What are the socio-economic issues on the spread of malaria?
Malaria transmission requires the presence of Anopheles mosquitoes; as such, conditions which favor the growth and persistence of these mosquitoes will also be hotspots for malaria transmission, provided the climate is also sufficiently warm for the development of the parasite within the mosquito.
Rural areas without sophisticated water and sanitation systems often utilize streams or ponds for everyday water needs; if these produce stagnant patches of water, they can be an ideal location for the development of mosquito larvae.
Similarly, if rural farmers dig canals or ditches to irrigate their fields, these can become breeding areas. Urban areas tend to have less standing water, apart from cisterns, so in many cases transmission is less prevalent in urbanized locations.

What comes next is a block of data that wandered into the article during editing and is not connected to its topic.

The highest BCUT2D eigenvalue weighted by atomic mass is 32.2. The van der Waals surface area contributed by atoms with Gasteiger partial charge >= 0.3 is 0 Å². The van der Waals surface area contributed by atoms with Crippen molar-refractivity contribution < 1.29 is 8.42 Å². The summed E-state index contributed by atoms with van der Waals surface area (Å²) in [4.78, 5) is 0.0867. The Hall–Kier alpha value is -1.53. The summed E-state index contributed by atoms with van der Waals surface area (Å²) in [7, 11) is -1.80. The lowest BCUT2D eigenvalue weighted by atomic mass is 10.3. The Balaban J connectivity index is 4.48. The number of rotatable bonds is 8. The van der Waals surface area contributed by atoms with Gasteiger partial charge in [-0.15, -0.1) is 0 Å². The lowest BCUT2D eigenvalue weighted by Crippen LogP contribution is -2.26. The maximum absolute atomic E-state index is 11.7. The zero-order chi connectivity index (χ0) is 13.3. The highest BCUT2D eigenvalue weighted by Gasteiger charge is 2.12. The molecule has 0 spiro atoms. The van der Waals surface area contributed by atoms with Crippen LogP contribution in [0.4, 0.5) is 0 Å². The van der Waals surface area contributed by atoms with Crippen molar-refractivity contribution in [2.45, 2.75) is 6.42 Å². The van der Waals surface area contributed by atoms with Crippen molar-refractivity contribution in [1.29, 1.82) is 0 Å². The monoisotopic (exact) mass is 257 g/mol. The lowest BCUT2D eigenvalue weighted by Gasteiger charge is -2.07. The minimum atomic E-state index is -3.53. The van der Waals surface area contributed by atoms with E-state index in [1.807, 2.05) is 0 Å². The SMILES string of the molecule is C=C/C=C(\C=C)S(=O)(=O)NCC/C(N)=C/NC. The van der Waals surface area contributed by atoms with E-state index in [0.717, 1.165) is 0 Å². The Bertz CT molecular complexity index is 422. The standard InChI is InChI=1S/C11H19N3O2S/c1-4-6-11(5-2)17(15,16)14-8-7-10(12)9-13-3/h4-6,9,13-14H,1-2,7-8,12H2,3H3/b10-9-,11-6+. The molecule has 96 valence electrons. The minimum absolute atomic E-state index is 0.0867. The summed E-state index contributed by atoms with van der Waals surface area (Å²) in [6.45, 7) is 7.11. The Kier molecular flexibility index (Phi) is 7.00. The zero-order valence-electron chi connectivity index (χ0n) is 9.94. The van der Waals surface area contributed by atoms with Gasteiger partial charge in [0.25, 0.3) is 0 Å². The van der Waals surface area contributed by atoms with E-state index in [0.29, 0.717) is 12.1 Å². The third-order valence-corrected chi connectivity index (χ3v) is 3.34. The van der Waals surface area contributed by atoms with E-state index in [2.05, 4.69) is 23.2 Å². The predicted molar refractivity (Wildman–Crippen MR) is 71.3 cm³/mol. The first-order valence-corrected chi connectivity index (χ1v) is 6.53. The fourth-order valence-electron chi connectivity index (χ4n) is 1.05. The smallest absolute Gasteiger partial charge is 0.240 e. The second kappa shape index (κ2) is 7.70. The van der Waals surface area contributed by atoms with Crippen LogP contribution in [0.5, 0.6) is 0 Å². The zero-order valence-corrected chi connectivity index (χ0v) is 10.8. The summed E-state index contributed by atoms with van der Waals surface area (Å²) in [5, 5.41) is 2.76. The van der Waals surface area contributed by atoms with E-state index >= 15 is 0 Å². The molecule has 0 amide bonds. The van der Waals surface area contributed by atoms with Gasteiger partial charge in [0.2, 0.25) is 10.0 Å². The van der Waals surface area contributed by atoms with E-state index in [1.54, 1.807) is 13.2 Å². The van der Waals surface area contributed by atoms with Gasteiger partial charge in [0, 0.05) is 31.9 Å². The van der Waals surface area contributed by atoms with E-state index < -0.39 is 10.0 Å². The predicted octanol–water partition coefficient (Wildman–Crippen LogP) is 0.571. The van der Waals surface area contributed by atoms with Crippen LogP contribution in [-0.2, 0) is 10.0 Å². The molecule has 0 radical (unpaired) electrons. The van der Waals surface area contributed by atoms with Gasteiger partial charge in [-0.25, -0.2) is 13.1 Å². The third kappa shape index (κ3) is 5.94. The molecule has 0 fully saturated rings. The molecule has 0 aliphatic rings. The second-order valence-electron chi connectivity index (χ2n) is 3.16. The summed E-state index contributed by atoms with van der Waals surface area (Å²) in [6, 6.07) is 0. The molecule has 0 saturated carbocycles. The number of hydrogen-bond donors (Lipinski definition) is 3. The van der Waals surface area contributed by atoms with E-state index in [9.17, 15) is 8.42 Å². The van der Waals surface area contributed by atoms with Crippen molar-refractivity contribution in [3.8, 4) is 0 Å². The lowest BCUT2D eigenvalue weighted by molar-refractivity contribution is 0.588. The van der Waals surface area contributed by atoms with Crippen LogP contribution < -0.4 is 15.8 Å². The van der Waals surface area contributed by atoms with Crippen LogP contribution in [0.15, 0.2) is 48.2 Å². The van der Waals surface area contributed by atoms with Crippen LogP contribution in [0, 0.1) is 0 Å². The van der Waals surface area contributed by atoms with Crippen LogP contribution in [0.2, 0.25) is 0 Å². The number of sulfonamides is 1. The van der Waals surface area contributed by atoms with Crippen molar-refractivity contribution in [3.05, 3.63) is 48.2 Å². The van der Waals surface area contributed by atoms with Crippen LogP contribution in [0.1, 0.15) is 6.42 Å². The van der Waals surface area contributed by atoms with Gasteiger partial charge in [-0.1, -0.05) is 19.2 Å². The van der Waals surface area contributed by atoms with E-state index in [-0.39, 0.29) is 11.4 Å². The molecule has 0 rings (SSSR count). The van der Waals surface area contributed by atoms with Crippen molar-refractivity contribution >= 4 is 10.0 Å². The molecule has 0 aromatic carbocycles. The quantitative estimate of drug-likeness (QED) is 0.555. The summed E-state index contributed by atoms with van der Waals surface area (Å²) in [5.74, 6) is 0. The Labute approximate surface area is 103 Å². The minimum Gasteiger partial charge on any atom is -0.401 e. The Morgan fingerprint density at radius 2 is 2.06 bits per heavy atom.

As a further socio-economic factor, preventing mosquitoes from entering the house and biting people is key way to prevent infection. Rich people in malarial areas may be more able to have fully screened houses, possibly even with air-conditioning, which will prevent mosquitoes from establishing in the house. They may also be more likely to have access to a long-lasting insecticide treated bednet, which further reduces mosquito bites, and also access to accurate diagnostic screening and treatment, if they do happen to get infected.
All of these factors contribute to making malaria burden highest in some of the world’s poorest areas, with the highest levels of mortality in sub-Saharan Africa.